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A horseshoe is a flat metal plate which is attached to the hoof of a horse. Generally, horseshoes are roughly U-shaped, with special variations for unique uses such as the treatment of lameness. Humans have been shoeing their horses for centuries to protect their feet, correct gaits, and treat diseases of the leg and hoof. Hoof care is an important part of horse care, since conditions like laminitis, a severe inflammation of the bones of the foot, can kill a horse if they are not caught early and treated.
The most basic type of horseshoe is known as a keg shoes. Pleasure horses and horses who are lightly worked tend to wear keg shoes because their simple design meets the needs of these animals. Draft horses and sport horses wear specially designed shoes which are designed to increase traction and stability. Many of these shoes have protrusions known as calks which help the horse grip the ground as he or she moves.
Gaited horses, horses which have special gaits beyond the walk, trot, canter, and gallop, may also wear special shoes to enhance their natural gaits. Some of these horseshoes can get quite complex, especially on valuable performance horses. Racehorses also wear unique, lightweight shoes which increase their traction on the track without weighing them down. A farrier may also work with a veterinarian to design special shoes to address medical conditions.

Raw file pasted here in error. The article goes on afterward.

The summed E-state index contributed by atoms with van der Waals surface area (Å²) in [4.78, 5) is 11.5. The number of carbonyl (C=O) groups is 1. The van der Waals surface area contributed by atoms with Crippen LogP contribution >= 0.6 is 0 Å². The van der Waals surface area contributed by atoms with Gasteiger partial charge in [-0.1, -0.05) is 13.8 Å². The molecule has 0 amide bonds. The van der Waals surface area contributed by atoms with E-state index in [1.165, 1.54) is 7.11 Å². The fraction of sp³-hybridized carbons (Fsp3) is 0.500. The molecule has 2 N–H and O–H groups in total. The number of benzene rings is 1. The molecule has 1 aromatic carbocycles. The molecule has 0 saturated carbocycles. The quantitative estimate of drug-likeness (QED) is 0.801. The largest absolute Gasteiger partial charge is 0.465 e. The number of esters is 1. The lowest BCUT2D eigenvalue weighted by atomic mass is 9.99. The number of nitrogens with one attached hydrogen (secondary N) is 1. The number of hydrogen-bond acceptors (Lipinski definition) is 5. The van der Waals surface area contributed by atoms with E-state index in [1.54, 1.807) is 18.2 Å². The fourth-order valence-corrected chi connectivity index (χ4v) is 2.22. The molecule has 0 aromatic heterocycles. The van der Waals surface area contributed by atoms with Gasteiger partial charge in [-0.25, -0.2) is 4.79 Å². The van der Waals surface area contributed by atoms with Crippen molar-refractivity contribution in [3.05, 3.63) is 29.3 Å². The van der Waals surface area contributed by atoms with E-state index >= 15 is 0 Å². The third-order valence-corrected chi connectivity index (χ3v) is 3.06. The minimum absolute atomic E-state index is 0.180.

A number of materials can be used to make a horseshoe. Metals like iron and titanium are the most common, but shoes can also be made from plastic or even rawhide in some cases. For domesticated horses, shoes are important because the animals live in unusual conditions. Their diet is not as rich in keratin as the diet of wild horses, and as a result the keratin in their hooves is reduced, making their hooves weaker and more subject to disease. Domestic horses may also spend a great deal of time on hard ground, which can damage the bones of the legs.
Horseshoes are applied by a farrier, a professional who is trained in the anatomy of the horse and the use of horseshoes. The farrier starts by pulling each old horseshoe off and assessing the health of the feet while trimming excess hoof material away. Because domestic horses are not always as active as wild horses, their feet are not naturally ground away, and it is important to trim the hooves to compensate for this.
Once the hooves are trimmed and prepared, the farrier can put new shoes on. Ideally, the farrier will use the hot shoeing technique, in which shoes are heated in a forge for shaping to the individual horse's foot. A farrier may also adjust the shape of the horseshoe when it is cold, in which case it is known as cold shoeing. Once shaped, the horseshoe is nailed onto the foot, with the nails going through the thick keratin of the hoof wall so that they do not hurt the horse.
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